Updated on March 9th, 2021 by Bob Ciura
The Dividend Aristocrats are among the highest-quality dividend growth stocks an investor can buy. The Dividend Aristocrats have increased their dividends for 25+ consecutive years.
Becoming a Dividend Aristocrat is no small feat. Beyond certain market capitalization and trading volume requirements, Dividend Aristocrats must have raised their dividends each year for at least 25 years, and be included in the S&P 500 Index.
This presents a high hurdle that relatively few companies can clear. For example, there are currently 65 Dividend Aristocrats out of the 500 companies that comprise the S&P 500 Index.
We created a complete list of all 65 Dividend Aristocrats, along with important financial metrics like dividend yields and price-to-earnings ratios. You can download an Excel spreadsheet of all 65 Dividend Aristocrats by clicking the link below:
An even smaller group of stocks have raised their dividends for 50+ years in a row. These are known as the Dividend Kings. Genuine Parts (GPC) has increased its dividend for 65 consecutive years, giving it one of the longest dividend growth streaks in the market. You can see all 31 Dividend Kings here.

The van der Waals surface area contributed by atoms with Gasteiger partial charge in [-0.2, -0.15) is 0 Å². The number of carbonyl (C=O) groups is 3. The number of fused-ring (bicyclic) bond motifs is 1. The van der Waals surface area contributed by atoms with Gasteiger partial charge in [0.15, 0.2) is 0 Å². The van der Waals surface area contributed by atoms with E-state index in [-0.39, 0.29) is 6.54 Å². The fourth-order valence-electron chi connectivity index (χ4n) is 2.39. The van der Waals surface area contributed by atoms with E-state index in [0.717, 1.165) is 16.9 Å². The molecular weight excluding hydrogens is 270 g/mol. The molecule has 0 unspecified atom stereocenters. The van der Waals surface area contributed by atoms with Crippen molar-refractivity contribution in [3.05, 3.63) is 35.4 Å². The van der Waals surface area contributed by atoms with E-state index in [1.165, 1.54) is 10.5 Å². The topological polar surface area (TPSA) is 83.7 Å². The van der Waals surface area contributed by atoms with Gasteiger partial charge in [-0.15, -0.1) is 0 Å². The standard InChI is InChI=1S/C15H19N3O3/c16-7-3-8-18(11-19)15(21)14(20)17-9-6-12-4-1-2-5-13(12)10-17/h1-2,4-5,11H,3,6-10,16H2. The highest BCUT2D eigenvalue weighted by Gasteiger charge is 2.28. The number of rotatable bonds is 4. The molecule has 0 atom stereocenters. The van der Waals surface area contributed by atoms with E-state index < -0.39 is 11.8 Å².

There is nothing overly exciting about Genuine Parts’ business model, but its steady annual dividend increases prove that a “boring” business can be just what income investors need for long-term dividend growth.
Genuine Parts traces its roots back to 1928, when Carlyle Fraser purchased Motor Parts Depot for $40,000. He renamed it, Genuine Parts Company. The original Genuine Parts store had annual sales of just $75,000, and only 6 employees.
Today, Genuine Parts has the world’s largest global auto parts network. Genuine Parts generated $16.5 billion in annual revenue. Genuine Parts is a distributor of automotive replacement parts, industrial replacement parts, office products, and electrical materials.
Source: Investor Presentation
It operates four segments, led by automotive parts, which houses the NAPA brand.